Toronto police finally cleared out violent squatters at several parks in 2021. So why is the city’s ombudsman condemning this?

Trinity Bellwoods is a gem of a park in downtown Toronto – well, sometimes. But until the homeless encampment was dismantled, Trinity Bellwoods was a danger zone. And yes, we have the video evidence.

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Astute viewers of Rebel News are no doubt aware that Toronto has endured major problems in recent years regarding its public parks. And by that we don’t mean the swings and teeter-totters aren’t functioning properly.

Rather, several parks were taken over by homeless people, some of whom are criminals, some of whom are drug addicts, some of whom are mentally ill, some of whom are violent, and at least one of whom was the owner of a vicious, dangerous dog… what could possibly go wrong?

Thankfully, in the summer of 2021, the city of Toronto and the Toronto Police department did the right thing and began enforcing the Trespass Act by removing these campers.

And that’s the thing: everyone has the right to enjoy a park. But you don’t get to stay overnight for months on end; you don’t get to defecate and urinate on the lawns; you don’t have the right to do drugs; you don’t have the right to turn the playgrounds into no-go zones; you don’t have the right to harass and intimidate mothers and fathers and children visiting the park.

But that was exactly what was being tolerated in Hogtown. And it was shameful. But almost two years after Toronto’s finest cleared out a handful of parks comes a report from the city of Toronto’s ombudsman.

Alas and alack, it appears that even the ombudsman’s office has gone hopelessly woke. You see, Toronto Ombudsman Kwame Addo said the police showed "significant unfairness" when it cleared homeless encampments in the summer of 2021.

He also said the police chose to act quickly despite there being no urgency to do so. Oh really? No urgency? Tell that to the mothers bringing their tots to the playground at Trinity Bellwoods only to find used syringes and condoms there.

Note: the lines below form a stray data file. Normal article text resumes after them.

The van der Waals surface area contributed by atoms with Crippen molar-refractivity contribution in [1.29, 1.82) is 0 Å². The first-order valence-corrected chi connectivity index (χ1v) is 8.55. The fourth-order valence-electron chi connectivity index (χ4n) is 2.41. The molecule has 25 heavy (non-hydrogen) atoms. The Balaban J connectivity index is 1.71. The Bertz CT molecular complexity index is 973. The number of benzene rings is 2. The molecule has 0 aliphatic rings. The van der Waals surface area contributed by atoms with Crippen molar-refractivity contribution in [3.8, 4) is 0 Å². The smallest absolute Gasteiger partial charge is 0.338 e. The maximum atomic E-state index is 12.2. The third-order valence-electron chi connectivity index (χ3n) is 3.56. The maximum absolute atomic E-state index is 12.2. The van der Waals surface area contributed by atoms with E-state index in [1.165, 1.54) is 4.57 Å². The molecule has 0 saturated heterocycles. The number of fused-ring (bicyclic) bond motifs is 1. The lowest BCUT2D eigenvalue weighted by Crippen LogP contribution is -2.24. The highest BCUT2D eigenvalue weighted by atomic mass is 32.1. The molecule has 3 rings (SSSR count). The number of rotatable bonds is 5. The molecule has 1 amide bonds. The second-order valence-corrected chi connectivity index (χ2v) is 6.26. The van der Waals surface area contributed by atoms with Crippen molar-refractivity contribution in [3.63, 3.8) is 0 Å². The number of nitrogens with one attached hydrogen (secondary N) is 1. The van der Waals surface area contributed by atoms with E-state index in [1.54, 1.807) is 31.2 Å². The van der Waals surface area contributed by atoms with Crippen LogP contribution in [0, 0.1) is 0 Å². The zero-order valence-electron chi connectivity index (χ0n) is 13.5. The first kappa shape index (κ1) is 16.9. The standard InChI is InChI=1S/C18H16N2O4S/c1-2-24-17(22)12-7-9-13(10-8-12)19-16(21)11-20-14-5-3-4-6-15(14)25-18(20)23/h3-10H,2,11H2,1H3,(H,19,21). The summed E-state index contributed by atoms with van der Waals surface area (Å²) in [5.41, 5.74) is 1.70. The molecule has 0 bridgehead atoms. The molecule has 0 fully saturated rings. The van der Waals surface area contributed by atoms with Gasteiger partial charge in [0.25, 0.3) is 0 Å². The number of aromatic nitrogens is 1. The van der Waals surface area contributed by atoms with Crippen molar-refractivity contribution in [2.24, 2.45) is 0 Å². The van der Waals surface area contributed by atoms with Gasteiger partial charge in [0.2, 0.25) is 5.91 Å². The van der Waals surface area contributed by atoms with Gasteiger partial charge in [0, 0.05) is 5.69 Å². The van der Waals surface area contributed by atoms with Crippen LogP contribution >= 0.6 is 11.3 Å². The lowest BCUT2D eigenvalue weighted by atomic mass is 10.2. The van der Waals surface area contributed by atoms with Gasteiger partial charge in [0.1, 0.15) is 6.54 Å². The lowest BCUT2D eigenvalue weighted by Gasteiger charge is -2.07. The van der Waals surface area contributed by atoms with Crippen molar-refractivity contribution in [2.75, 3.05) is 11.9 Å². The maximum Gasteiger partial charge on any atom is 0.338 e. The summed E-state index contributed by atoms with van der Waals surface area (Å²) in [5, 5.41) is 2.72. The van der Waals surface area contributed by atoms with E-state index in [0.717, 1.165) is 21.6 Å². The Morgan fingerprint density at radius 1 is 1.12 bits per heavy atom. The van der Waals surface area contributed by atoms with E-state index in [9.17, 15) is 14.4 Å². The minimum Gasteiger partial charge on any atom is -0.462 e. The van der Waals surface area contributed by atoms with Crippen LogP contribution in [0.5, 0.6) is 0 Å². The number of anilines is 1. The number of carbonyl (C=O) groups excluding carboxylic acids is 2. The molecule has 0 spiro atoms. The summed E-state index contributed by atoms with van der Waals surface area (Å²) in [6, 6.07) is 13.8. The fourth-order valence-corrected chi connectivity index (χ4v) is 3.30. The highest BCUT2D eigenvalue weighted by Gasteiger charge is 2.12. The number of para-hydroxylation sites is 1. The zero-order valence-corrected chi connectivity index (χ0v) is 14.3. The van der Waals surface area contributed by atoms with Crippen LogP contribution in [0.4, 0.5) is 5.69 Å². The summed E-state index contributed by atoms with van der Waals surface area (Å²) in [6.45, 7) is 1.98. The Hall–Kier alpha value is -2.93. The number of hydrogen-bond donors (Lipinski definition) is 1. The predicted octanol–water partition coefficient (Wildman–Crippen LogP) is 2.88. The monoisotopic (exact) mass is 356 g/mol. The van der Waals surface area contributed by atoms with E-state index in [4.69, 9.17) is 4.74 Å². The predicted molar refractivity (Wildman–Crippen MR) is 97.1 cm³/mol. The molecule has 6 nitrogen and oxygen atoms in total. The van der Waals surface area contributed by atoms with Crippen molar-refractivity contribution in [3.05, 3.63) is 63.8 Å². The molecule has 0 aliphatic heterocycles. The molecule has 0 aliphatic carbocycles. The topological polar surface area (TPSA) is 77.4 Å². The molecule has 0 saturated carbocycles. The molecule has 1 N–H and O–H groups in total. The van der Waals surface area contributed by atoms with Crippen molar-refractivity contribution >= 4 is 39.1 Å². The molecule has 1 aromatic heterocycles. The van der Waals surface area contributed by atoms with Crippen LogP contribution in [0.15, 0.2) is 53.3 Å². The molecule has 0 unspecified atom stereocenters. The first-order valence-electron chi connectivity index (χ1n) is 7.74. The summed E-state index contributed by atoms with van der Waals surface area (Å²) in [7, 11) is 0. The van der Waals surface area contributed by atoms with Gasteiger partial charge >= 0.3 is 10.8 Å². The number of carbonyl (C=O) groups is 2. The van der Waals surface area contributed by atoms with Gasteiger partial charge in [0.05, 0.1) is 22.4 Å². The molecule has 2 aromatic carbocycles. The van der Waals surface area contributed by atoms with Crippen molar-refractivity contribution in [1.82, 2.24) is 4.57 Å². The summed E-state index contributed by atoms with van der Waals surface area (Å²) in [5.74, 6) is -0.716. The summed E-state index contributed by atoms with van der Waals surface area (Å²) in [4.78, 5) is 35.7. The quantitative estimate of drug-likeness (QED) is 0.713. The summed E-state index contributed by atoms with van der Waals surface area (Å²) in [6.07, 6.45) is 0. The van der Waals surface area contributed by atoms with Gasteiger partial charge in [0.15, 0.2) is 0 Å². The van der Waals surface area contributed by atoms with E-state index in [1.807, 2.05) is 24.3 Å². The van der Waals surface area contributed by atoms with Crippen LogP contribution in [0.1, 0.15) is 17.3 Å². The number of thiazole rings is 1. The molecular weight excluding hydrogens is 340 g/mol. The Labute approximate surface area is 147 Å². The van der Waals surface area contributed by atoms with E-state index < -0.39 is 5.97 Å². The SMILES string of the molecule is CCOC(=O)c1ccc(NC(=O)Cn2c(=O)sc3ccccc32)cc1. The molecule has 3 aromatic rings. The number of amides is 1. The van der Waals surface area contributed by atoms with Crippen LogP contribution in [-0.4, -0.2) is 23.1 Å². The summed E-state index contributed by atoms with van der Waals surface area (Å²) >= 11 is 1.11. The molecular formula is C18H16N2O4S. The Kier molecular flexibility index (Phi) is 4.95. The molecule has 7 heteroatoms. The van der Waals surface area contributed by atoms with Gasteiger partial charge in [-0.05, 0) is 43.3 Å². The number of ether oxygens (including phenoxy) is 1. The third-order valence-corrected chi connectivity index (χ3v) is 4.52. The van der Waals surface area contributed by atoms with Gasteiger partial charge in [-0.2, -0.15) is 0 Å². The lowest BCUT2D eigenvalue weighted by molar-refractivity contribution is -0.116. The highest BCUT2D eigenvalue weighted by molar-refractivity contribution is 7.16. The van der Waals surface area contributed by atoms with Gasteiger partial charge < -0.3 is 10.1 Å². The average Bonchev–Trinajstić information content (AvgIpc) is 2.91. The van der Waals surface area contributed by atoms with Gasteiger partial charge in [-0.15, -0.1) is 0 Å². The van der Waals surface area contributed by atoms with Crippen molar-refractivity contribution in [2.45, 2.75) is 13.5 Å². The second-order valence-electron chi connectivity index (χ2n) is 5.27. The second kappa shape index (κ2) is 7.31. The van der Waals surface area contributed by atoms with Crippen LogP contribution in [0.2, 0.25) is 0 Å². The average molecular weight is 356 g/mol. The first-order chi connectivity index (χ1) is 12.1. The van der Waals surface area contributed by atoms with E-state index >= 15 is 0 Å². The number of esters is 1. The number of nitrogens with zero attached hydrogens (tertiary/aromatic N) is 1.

Indeed, Trinity Bellwoods is a gem of a park in downtown Toronto – well, sometimes. But until the homeless encampment was dismantled, Trinity Bellwoods was a danger zone. And yes, we have the video evidence.

By the way, at that very same park at the very same time, law-abiding citizens had to stay within spray-painted “social distancing” circles – or face a fine of $880!

Nevertheless, Addo’s investigation points to numerous problems in terms of how the police cleared the encampments. This includes the city treating the clearings as a "top priority", choosing expediency and enforcement despite there being no evidence to suggest the encampments were an emergency requiring an urgent response.

Unbelievable. Addo is clearly delusional. What was happening in Toronto’s parks was clearly an emergency requiring an urgent response. Too many parks had surrendered to dangerous thugs that summer.

What’s more, Addo says the city was aware people living in the parks had complex mental health needs, yet “failed to include plans to address those needs… Encampments and supporting the people living in them are complex. But the city owes a particularly high duty of fairness to these residents.”

Really? So maybe it was indeed a big mistake to mothball mental health institutions a half century ago. Maybe for their protection and ours, those suffering from mental health issues need to be… institutionalized?

Yet, what do you want to bet that Addo and his acolytes would find that solution to be cruel and unfair as well? In the final analysis, the city of Toronto and its police department deserve praise for addressing a long overdue problem.

Parks are places for people, as in law-abiding people. They are not meant to be drug dens and open toilets; they are not meant to be encampments for dangerous people and even dangerous animals.

Addo’s woefully woke report is garbage. Hopefully the city ignores its nonsensical findings so that the parks in Toronto during this upcoming summer of ’23 will be pleasant places to visit – as opposed to no-gone zones fraught with filth and violence.

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  • By David Menzies

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